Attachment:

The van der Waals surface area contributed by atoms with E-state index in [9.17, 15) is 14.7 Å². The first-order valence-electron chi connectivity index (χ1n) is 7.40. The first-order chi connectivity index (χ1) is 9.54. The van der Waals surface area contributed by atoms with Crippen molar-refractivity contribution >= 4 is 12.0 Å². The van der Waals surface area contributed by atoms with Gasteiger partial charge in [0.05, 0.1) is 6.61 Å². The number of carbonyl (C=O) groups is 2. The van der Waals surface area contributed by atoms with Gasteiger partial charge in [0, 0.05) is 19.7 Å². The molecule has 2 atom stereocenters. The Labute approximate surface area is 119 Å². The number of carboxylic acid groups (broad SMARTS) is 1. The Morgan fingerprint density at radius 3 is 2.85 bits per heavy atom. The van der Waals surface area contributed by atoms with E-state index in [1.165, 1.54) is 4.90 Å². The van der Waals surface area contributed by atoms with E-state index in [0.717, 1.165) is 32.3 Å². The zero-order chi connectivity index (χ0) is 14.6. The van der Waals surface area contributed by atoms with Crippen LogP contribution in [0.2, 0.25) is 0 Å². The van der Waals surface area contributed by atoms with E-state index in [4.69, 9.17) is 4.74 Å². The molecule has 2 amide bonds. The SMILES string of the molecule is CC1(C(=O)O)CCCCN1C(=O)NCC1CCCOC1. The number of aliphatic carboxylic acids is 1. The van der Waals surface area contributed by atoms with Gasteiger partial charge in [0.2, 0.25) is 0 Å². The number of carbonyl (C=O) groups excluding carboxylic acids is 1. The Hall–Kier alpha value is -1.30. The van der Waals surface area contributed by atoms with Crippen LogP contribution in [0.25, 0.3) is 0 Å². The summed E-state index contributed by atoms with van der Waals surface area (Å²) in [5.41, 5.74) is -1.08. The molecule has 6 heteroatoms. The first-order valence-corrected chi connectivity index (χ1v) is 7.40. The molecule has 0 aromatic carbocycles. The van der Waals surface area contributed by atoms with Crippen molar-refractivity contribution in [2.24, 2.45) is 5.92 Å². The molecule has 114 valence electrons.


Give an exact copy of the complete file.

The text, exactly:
The van der Waals surface area contributed by atoms with E-state index in [9.17, 15) is 14.7 Å². The first-order valence-electron chi connectivity index (χ1n) is 7.40. The first-order chi connectivity index (χ1) is 9.54. The van der Waals surface area contributed by atoms with Crippen molar-refractivity contribution >= 4 is 12.0 Å². The van der Waals surface area contributed by atoms with Gasteiger partial charge in [0.05, 0.1) is 6.61 Å². The number of carbonyl (C=O) groups is 2. The van der Waals surface area contributed by atoms with Gasteiger partial charge in [0, 0.05) is 19.7 Å². The molecule has 2 atom stereocenters. The Labute approximate surface area is 119 Å². The number of carboxylic acid groups (broad SMARTS) is 1. The Morgan fingerprint density at radius 3 is 2.85 bits per heavy atom. The van der Waals surface area contributed by atoms with E-state index in [1.165, 1.54) is 4.90 Å². The van der Waals surface area contributed by atoms with E-state index in [0.717, 1.165) is 32.3 Å². The zero-order chi connectivity index (χ0) is 14.6. The van der Waals surface area contributed by atoms with Crippen LogP contribution in [0.2, 0.25) is 0 Å². The van der Waals surface area contributed by atoms with E-state index in [4.69, 9.17) is 4.74 Å². The molecule has 2 amide bonds. The SMILES string of the molecule is CC1(C(=O)O)CCCCN1C(=O)NCC1CCCOC1. The number of aliphatic carboxylic acids is 1. The van der Waals surface area contributed by atoms with Gasteiger partial charge in [0.2, 0.25) is 0 Å². The number of carbonyl (C=O) groups excluding carboxylic acids is 1. The Hall–Kier alpha value is -1.30. The van der Waals surface area contributed by atoms with Crippen LogP contribution in [0.25, 0.3) is 0 Å². The summed E-state index contributed by atoms with van der Waals surface area (Å²) in [5.41, 5.74) is -1.08. The molecule has 6 heteroatoms. The first-order valence-corrected chi connectivity index (χ1v) is 7.40. The molecule has 0 aromatic carbocycles. The van der Waals surface area contributed by atoms with Crippen molar-refractivity contribution in [2.24, 2.45) is 5.92 Å². The molecule has 114 valence electrons.